Sections

Celebrating the Irish at Belmont

Share on TwitterTweet
Share on Facebook
Subscribe

Get our stories in your inbox, free.

Like TimesLedger on Facebook.

Steve Duggan has a vision.

Like many other Irish in New York City, the County Cavan native fondly remembers the Guinness Fleadh, which was the premier Irish music festival for several years in the mid 1990s.

And the College Point resident is trying to pick up where the Fleadh (pronounced “flah”) left off with the New York Irish Festival, which will take place at Belmont Racetrack in Elmont, L.I. Friday through Sunday.

“This is the festival, it is the place to be,” Duggan proudly proclaimed. “I’m quite confident we’re going to be taking over for the Fleadh.”

Duggan, who also runs the famed Paddy Reilly’s bar in Manhattan and manages the bar’s equally famous namesake, started the New York Irish Festival eight years ago.

“I wanted to bring Irish to Irish people who haven’t been home in 40 or 50 years,” Duggan said. “I’ve met people here who haven’t been home since the 50s and 60s.”

Duggan, who has lived in the United States since 1983, would also like to compete with the largest Irish festival in the country in Milwaukee, where 120,000 celebrate Irish culture over four days.

“If they can do it in Milwaukee, why can’t we do it in New York?,” he said. “My vision is to become another Milwaukee.”

With an impressive musical lineup — including landing the hugely popular Saw Doctors for two nights this year as well as acts such as Black 47, Eileen Ivers and Dropkick Murphys — Duggan appears well on his way.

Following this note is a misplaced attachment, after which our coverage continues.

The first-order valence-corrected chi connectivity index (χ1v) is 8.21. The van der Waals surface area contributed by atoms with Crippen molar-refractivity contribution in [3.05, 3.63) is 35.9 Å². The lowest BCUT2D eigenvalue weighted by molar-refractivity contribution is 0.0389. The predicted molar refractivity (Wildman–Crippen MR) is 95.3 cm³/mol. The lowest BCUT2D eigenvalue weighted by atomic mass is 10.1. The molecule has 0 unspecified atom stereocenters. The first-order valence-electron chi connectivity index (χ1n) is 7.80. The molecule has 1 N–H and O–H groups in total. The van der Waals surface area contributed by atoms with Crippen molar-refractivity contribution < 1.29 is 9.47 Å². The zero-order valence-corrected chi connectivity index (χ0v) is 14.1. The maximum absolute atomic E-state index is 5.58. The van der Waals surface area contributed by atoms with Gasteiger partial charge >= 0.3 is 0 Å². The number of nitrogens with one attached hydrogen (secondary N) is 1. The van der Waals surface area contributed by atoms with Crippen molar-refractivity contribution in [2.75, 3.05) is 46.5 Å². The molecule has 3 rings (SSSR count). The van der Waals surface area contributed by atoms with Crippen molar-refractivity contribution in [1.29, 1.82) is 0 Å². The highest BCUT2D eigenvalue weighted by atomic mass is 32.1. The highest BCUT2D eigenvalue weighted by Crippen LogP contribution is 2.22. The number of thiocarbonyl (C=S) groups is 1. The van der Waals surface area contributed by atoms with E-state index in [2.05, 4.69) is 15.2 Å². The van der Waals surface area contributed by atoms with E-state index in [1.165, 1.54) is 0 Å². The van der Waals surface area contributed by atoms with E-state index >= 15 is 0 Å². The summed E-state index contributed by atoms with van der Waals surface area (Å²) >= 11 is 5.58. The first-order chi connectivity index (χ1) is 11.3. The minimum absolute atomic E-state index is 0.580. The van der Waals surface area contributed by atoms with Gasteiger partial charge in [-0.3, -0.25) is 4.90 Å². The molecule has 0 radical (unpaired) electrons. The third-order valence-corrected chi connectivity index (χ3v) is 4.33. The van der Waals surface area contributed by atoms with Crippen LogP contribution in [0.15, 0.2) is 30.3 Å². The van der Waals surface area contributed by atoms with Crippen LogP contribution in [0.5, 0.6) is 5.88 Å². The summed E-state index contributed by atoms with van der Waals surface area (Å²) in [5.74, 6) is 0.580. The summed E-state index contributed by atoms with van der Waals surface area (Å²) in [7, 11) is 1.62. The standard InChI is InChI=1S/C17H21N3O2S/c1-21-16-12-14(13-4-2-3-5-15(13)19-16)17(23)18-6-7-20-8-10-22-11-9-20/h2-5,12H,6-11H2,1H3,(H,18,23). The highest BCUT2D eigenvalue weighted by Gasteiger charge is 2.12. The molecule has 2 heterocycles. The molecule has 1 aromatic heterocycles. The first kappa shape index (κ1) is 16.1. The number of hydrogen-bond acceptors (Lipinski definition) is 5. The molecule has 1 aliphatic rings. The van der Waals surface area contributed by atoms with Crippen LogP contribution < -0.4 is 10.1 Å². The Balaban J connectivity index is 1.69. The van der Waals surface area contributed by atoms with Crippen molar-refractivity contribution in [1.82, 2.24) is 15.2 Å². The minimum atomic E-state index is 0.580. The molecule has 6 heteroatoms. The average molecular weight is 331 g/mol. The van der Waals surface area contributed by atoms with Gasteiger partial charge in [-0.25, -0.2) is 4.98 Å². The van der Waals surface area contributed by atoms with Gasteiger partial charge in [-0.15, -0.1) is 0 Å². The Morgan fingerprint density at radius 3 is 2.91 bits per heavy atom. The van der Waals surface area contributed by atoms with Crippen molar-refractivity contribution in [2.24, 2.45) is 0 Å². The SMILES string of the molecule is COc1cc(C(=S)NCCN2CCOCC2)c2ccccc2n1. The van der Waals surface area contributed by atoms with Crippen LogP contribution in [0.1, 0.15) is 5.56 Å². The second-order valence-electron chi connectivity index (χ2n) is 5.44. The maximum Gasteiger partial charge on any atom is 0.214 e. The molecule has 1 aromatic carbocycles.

The three-day festival, which will take place at the paddock area of the racetrack, has a little bit of everything, including three stages of music, ample children’s rides, the seventh annual Eamonn Coghlan Classic Run, the New York City Feis (pronounced “fesh”) under the direction of master dancer and instructor Donny Golden, an attempt at setting a Guinness World Record for the largest number of step dancers on a floor at the same time, a film presentation by Connor McCourt, son of Malachy McCourt and an antique car show.

The highlight though is the music.

Headlining the festival is the Saw Doctors from the town of Tuam in County Galway. The group, which has a solid following in New York and played one night at last year’s festival, just started a North American tour in support of their fifth CD, “Villains?.”

With sing-along hits like “N17” “I Useta Lover” and “Never Mind the Strangers,” the Saw Doctors brand of bar-band rock has excelled at large outdoor festivals, like the now-defunct Guinness Fleadh.